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CHMB16H3 (16)
Chapter 5

CHMB16 Chapter 5

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University of Toronto Scarborough
Kagan Kerman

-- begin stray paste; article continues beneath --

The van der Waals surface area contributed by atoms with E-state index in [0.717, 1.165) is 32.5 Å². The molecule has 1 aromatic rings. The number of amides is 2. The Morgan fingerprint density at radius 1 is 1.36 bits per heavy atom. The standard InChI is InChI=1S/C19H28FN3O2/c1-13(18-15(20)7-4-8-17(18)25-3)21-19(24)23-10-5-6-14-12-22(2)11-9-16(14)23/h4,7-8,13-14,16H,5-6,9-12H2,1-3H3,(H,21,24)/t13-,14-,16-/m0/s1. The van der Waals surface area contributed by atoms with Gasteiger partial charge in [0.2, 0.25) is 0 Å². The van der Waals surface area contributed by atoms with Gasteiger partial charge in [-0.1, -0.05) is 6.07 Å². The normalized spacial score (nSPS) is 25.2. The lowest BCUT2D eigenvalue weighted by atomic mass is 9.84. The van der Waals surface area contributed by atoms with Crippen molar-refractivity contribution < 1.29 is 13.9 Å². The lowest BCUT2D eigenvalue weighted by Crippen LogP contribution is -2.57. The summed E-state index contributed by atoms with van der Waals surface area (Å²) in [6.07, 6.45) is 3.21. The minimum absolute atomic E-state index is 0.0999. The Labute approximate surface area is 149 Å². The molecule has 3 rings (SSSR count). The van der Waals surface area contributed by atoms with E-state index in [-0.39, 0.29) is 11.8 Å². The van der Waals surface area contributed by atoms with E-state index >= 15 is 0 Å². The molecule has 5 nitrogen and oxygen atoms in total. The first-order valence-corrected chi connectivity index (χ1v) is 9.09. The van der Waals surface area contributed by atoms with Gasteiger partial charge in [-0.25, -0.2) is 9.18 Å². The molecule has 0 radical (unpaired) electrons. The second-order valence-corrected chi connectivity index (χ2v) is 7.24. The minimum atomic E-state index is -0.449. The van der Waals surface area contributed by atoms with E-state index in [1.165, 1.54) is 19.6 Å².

Chapter 5: Quality Assurance and Calibration Methods Basics of Quality Assurance • Quality Assurance: what we do to get the right answer for our purpose. • Raw Data: individual values of a measured quantity. • Treated Data: concentrations/amounts derived from raw data by use of calibration method. • Results: quantities reported after statistical analysis of treated data. • Use Objectives: states purpose for which results will be used (drinking water is usually disinfected with chlorine which kills microorganisms). • Specifications: stating how good the numbers need to be and what precautions are required in the analytical procedure. o Sampling Requirements: must collect representative samples and analyte must be preserved after sample is collected. o Accuracy and Precision o Rate of False Results  False Positive: says that the result is over but it is actually under.  False Negative: says the result is below but it is actually above the limit. o Selectivity: being able to distinguish analyte from other species in the sample. o Sensitivity: the capability of responding reliably and measurably to changes in analyte concentration (sensitivity = slope of calibration curve = change in signal / change in analyte concentration). o Acceptable Blank Values: account for interference by other species in the sample.  Method Blank: a sample containing all components except analyte and it is taken through all steps of the analytical procedure.  Reagent Blanks: similar to a method blank, but it has not been subjected to all sample preparation procedures.  Field Blank: similar to method blank but it has been exposed to the site of sampling. o Recovery of Fortification or Spike: a known quantity of analyte added to a sample to test whether response to a sample is the same as that expected from a calibration curve (% recovery = Cspiked sample – Cunspiked sample / Cadded x 100). o Calibration Checks: we analyze solutions formulated to contain known concentrations of analyte. o Quality Control Samples: help eliminate bias introduced by an analyst who known the concentration of the calibration check sample. • Standard Operating Procedures: stating what steps will be taken and how they will be carried out are the bulwark of quality assurance. • To gauge accuracy, calibration checks, fortification recoveries, quality control samples and blanks are used. • To gauge precision, replicate samples and replicate portions of same sample are used. • Chain of Custody: the trail followed by a sample from the time it is collected to the time it is analyzed and archived. • Assessment: the process of collecting data to show that analytical procedures are operating within specified limits and verifying that final results meet use objectives. o Control Charts: used to monitor performance on blanks, calibration checks and spiked samples to see if results are stable over time or to compare the work of different employees. o Standard Protocols: provide directions for what must be documented and how the documentation is to be done. Method Validation • Method Validation: the process of proving that an analytical method is acceptable for its intended purpose. • Specificity: the ability of an analytical method to distinguish analyte from everything else that might be in the sample. o Electrophoresis: an analytical method in which substances are separated from one another by their differing rates of migration in a strong electric field. o Electropherogram: a graph of detector response versus time in an electrophoretic separation. o Baseline Separation: the detector signal returns to its baseline before the next compound reaches the detector. • Linearity: measures how well a calibration curve follows a straight line, showing that response is proportional to the quantity of analyte. o Each standard should be prepared and analyzed three times with blanks. o Square of the Correlation Coefficient (R^2): R^2 = [∑(x – xaverage)(y – yaverage)^2 / ∑(x – xaverage)^2 • ∑(y – yaverage)^2 o An acceptable value of R^2 might be ≥ 0.98 for the range 0.1 to 2 wt% and the y-intercept should be < 10% of the response for the 2 wt% standard. • Accuracy: nearness to the truth. o Analyze a certified reference material in a matrix (everything in the sample except the analyte) similar to that of your unknown. Your method should find the certified value for analyte in the reference material, within the precision of your method. o Compare results from two or more different analytical methods. They
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